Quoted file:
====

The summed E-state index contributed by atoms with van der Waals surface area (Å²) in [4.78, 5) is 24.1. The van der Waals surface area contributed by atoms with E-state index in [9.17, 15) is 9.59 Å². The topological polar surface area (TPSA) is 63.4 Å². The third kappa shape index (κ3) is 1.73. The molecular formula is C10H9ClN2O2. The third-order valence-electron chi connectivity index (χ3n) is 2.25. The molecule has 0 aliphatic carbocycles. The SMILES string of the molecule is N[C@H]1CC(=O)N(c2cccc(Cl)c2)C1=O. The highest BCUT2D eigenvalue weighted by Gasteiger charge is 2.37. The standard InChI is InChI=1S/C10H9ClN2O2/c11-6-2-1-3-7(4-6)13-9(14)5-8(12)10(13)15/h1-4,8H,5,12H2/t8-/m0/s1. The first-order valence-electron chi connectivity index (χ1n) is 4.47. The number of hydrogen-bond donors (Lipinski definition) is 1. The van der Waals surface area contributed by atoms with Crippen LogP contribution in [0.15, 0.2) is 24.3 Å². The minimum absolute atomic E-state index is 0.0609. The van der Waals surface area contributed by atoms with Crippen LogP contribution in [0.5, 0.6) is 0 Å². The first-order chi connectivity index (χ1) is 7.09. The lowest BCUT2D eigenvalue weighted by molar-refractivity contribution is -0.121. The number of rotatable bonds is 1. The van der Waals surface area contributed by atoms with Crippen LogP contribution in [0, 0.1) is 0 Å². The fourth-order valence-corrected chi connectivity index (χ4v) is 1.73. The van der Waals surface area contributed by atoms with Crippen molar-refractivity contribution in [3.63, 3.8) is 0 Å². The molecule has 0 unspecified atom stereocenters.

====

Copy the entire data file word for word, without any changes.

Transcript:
The summed E-state index contributed by atoms with van der Waals surface area (Å²) in [4.78, 5) is 24.1. The van der Waals surface area contributed by atoms with E-state index in [9.17, 15) is 9.59 Å². The topological polar surface area (TPSA) is 63.4 Å². The third kappa shape index (κ3) is 1.73. The molecular formula is C10H9ClN2O2. The third-order valence-electron chi connectivity index (χ3n) is 2.25. The molecule has 0 aliphatic carbocycles. The SMILES string of the molecule is N[C@H]1CC(=O)N(c2cccc(Cl)c2)C1=O. The highest BCUT2D eigenvalue weighted by Gasteiger charge is 2.37. The standard InChI is InChI=1S/C10H9ClN2O2/c11-6-2-1-3-7(4-6)13-9(14)5-8(12)10(13)15/h1-4,8H,5,12H2/t8-/m0/s1. The first-order valence-electron chi connectivity index (χ1n) is 4.47. The number of hydrogen-bond donors (Lipinski definition) is 1. The van der Waals surface area contributed by atoms with Crippen LogP contribution in [0.15, 0.2) is 24.3 Å². The minimum absolute atomic E-state index is 0.0609. The van der Waals surface area contributed by atoms with Crippen LogP contribution in [0.5, 0.6) is 0 Å². The first-order chi connectivity index (χ1) is 7.09. The lowest BCUT2D eigenvalue weighted by molar-refractivity contribution is -0.121. The number of rotatable bonds is 1. The van der Waals surface area contributed by atoms with Crippen LogP contribution in [0, 0.1) is 0 Å². The fourth-order valence-corrected chi connectivity index (χ4v) is 1.73. The van der Waals surface area contributed by atoms with Crippen molar-refractivity contribution in [3.63, 3.8) is 0 Å². The molecule has 0 unspecified atom stereocenters.